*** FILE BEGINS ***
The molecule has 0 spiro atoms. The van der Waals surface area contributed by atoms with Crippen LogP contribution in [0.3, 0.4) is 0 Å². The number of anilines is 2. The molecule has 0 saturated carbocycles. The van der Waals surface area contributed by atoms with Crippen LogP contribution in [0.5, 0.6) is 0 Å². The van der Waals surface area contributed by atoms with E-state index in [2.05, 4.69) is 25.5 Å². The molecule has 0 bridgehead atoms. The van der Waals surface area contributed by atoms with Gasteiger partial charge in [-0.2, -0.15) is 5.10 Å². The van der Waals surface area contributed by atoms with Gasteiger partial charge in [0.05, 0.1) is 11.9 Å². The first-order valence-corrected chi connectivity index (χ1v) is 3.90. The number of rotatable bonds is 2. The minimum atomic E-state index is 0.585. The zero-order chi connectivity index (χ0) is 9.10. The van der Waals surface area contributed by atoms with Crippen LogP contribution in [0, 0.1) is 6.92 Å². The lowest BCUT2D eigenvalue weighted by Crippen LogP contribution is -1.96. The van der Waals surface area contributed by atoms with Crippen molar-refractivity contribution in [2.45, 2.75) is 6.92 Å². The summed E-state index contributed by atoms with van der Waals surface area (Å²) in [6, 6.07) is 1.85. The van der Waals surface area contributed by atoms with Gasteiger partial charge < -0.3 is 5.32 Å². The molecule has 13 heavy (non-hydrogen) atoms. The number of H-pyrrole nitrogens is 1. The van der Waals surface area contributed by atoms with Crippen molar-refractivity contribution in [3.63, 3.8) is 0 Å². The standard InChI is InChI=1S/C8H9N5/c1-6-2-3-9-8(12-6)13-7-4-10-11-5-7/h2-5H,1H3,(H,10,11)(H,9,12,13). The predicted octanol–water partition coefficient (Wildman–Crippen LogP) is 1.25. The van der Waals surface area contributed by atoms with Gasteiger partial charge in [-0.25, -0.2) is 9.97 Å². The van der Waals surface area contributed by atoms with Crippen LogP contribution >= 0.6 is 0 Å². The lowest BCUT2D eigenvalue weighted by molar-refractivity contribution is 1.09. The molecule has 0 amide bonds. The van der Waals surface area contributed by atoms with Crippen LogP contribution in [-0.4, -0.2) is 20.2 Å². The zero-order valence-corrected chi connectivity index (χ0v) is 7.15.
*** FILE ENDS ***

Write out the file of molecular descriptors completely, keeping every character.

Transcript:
The molecule has 0 spiro atoms. The van der Waals surface area contributed by atoms with Crippen LogP contribution in [0.3, 0.4) is 0 Å². The number of anilines is 2. The molecule has 0 saturated carbocycles. The van der Waals surface area contributed by atoms with Crippen LogP contribution in [0.5, 0.6) is 0 Å². The van der Waals surface area contributed by atoms with E-state index in [2.05, 4.69) is 25.5 Å². The molecule has 0 bridgehead atoms. The van der Waals surface area contributed by atoms with Gasteiger partial charge in [-0.2, -0.15) is 5.10 Å². The van der Waals surface area contributed by atoms with Gasteiger partial charge in [0.05, 0.1) is 11.9 Å². The first-order valence-corrected chi connectivity index (χ1v) is 3.90. The number of rotatable bonds is 2. The minimum atomic E-state index is 0.585. The zero-order chi connectivity index (χ0) is 9.10. The van der Waals surface area contributed by atoms with Crippen LogP contribution in [0, 0.1) is 6.92 Å². The lowest BCUT2D eigenvalue weighted by Crippen LogP contribution is -1.96. The van der Waals surface area contributed by atoms with Crippen molar-refractivity contribution in [2.45, 2.75) is 6.92 Å². The summed E-state index contributed by atoms with van der Waals surface area (Å²) in [6, 6.07) is 1.85. The van der Waals surface area contributed by atoms with Gasteiger partial charge < -0.3 is 5.32 Å². The molecule has 13 heavy (non-hydrogen) atoms. The number of H-pyrrole nitrogens is 1. The van der Waals surface area contributed by atoms with Crippen molar-refractivity contribution in [3.63, 3.8) is 0 Å². The standard InChI is InChI=1S/C8H9N5/c1-6-2-3-9-8(12-6)13-7-4-10-11-5-7/h2-5H,1H3,(H,10,11)(H,9,12,13). The predicted octanol–water partition coefficient (Wildman–Crippen LogP) is 1.25. The van der Waals surface area contributed by atoms with Gasteiger partial charge in [-0.25, -0.2) is 9.97 Å². The van der Waals surface area contributed by atoms with Crippen LogP contribution >= 0.6 is 0 Å². The lowest BCUT2D eigenvalue weighted by molar-refractivity contribution is 1.09. The molecule has 0 amide bonds. The van der Waals surface area contributed by atoms with Crippen LogP contribution in [-0.4, -0.2) is 20.2 Å². The zero-order valence-corrected chi connectivity index (χ0v) is 7.15.